Pumpkins are considered a drought tolerant plant for gardeners. Adequate water is needed to grow larger pumpkin and squash but the vines can survive limited water conditions. The seeds of other summer and winter squash are also nutrient rich and also may be more drought tolerant plants. (11, 12) Enough but not too much water at the right times are critical. Flooding or severe drought may both harm the garden yield. Mulching and drip irrigation or other watering methods applied at optimal stages of growth can be the water thrifty solution for best yield. (13, 14)

The seeds of butternut squash and some types of winter squash can be collected when trimming the squash and later toasted and eaten as a crunchy nutritious snack. India grocery markets may also have shelled squash seeds available for sale. They are slightly smaller and paler in color than the shelled pumpkin kernels in the image above.

Magnesium is one of the beneficial nutrients found in pumpkin seeds. It is a mineral that is needed in greater quantity during pregnancy and high blood pressure/hypertension can be a symptom of deficiency. Preeclampsia and the more severe eclampsia are complications characterized by high blood pressure and edema/swelling that can occur during pregnancy. Toxins collect in the excess fluid buildup and can risk a brain condition similar to hypertension encephalopathy in the more severe eclampsia. Seizure activity can result and death for the woman and expected infant are risks. Magnesium is used as an intravenous or intramuscular injection to reduce risk of the seizures during eclampsia. The mineral seems to help protect the blood brain barrier and reduce swelling in the brain during eclampsia. It’s role as an antioxidant to reduce free radical toxins may be involved but the exact mechanism for its benefit in eclampsia is not known. (2, page 139)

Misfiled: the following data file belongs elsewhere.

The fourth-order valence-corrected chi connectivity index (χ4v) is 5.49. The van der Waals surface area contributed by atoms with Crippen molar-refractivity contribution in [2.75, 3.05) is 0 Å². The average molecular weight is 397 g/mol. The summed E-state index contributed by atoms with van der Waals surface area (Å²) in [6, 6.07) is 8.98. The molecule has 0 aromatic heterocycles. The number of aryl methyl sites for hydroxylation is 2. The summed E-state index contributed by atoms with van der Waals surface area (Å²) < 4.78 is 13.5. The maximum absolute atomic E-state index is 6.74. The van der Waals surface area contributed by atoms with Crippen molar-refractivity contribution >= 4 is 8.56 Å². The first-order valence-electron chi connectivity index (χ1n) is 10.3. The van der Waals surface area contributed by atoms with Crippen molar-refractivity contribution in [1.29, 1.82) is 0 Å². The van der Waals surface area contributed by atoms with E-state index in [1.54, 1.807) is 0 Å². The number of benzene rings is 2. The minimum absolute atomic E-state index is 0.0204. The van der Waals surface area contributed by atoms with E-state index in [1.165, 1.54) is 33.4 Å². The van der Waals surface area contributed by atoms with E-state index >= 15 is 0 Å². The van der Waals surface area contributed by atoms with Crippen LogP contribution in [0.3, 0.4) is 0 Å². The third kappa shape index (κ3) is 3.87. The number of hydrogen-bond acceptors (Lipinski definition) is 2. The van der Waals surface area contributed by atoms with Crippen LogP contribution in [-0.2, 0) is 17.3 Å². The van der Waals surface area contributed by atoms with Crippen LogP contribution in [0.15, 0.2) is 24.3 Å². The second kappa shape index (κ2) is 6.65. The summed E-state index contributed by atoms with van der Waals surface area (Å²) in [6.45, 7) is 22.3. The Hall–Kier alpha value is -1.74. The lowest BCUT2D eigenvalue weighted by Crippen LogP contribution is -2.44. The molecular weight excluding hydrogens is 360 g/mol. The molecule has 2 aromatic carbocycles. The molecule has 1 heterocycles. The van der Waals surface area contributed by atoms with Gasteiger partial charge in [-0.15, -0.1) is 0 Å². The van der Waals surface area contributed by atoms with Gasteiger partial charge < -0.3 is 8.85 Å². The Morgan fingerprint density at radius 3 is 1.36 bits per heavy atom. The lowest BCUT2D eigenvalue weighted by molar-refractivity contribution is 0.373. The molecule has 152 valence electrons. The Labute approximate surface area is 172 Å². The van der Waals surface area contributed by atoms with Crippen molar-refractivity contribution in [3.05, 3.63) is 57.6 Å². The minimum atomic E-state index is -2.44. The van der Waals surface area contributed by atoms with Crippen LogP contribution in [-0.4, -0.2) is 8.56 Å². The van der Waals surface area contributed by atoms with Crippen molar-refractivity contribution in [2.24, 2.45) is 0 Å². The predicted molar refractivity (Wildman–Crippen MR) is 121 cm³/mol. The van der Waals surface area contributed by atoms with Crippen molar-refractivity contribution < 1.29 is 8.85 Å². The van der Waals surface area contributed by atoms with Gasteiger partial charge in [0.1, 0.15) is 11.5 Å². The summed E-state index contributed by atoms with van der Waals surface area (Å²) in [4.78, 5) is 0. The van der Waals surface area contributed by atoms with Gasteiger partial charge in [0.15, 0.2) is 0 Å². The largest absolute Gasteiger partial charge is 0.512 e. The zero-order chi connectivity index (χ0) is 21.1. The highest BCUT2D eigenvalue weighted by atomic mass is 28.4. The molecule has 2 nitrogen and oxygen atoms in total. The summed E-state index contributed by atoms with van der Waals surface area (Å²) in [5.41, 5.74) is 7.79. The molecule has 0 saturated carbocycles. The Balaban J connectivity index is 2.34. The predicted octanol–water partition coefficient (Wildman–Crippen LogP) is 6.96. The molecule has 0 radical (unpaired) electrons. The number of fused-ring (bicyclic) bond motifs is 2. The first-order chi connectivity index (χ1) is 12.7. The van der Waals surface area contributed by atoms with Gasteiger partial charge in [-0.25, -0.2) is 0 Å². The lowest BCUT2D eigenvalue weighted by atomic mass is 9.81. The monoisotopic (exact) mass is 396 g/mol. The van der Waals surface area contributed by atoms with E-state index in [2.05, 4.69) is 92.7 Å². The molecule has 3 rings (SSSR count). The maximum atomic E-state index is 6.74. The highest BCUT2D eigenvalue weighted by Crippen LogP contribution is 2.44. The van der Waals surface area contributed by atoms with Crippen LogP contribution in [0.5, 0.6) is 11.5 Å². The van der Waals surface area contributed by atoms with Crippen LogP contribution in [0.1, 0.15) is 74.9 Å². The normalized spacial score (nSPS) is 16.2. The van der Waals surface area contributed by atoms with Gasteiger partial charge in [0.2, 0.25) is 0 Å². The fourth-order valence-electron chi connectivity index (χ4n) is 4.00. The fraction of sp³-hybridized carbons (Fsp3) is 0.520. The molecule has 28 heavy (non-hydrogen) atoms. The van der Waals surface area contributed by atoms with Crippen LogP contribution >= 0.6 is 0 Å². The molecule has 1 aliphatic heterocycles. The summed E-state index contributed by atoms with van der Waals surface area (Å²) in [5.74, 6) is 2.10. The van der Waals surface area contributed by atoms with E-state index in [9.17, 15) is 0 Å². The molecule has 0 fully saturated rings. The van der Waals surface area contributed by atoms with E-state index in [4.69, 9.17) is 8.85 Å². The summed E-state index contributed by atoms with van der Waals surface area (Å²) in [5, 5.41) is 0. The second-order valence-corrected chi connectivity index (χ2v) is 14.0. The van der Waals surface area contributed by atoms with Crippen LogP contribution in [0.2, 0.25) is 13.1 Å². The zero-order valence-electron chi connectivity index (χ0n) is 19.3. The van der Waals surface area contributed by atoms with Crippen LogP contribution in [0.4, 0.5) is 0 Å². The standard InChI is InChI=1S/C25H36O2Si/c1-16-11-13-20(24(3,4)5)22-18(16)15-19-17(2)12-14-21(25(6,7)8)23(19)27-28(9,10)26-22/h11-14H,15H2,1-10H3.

More information about preclampsia is available in a previous post, and more information about food sources and supplement sources of magnesium is also available in a previous post.

I have several writing projects in draft mode however they overlap – pumpkin seeds, a good source of magnesium and zinc, helped my previous prenatal clients who had a history of preeclampsia or high blood pressure in a previous pregnancy prevent a reocurrence of the problem. Why? Possibly because of the magnesium and other beneficial nutrients which could be protecting the blood brain barrier and might then also be helpful for preventing harm to oligodendrocytes and protect against demyelination – a risk that can occur with some types of encephalopathy (3).

Disclaimer: Opinions are my own and the information is provided for educational purposes within the guidelines of fair use. While I am a Registered Dietitian this information is not intended to provide individual health guidance. Please see a health professional for individual health care purposes.

  1. https://www.ncbi.nlm.nih.gov/pmc/articles/PMC4827242/Megan Ware, What are the health benefits of pumpkin seeds?, July 24, 2018, https://www.medicalnewstoday.com/articles/303864.php
  2. Mehmet Kaya, Bulent Ahishali, Chapter 9: The role of magnesium in edema and blood brain barrier disruption, page 139, in the book edited by Robert Vink, Mihai Nechifor, Magnesium in the Central Nervous System, University of Adelaide Press, 2011, adelaide.edu.au, free ebook pdf, https://www.adelaide.edu.au/press/titles/magnesium/magnesium-ebook.pdf  (2
  3. S. Love, Demyelinating Diseases, J Clin Pathol. 2006 Nov; 59(11): 1151–1159.  https://www.ncbi.nlm.nih.gov/pmc/articles/PMC1860500/ (3)
  4. Scientific Studies collection on a commercial website by Pepo Farms, https://pepofarms.com.au/scientificstudies/ (4) which includes: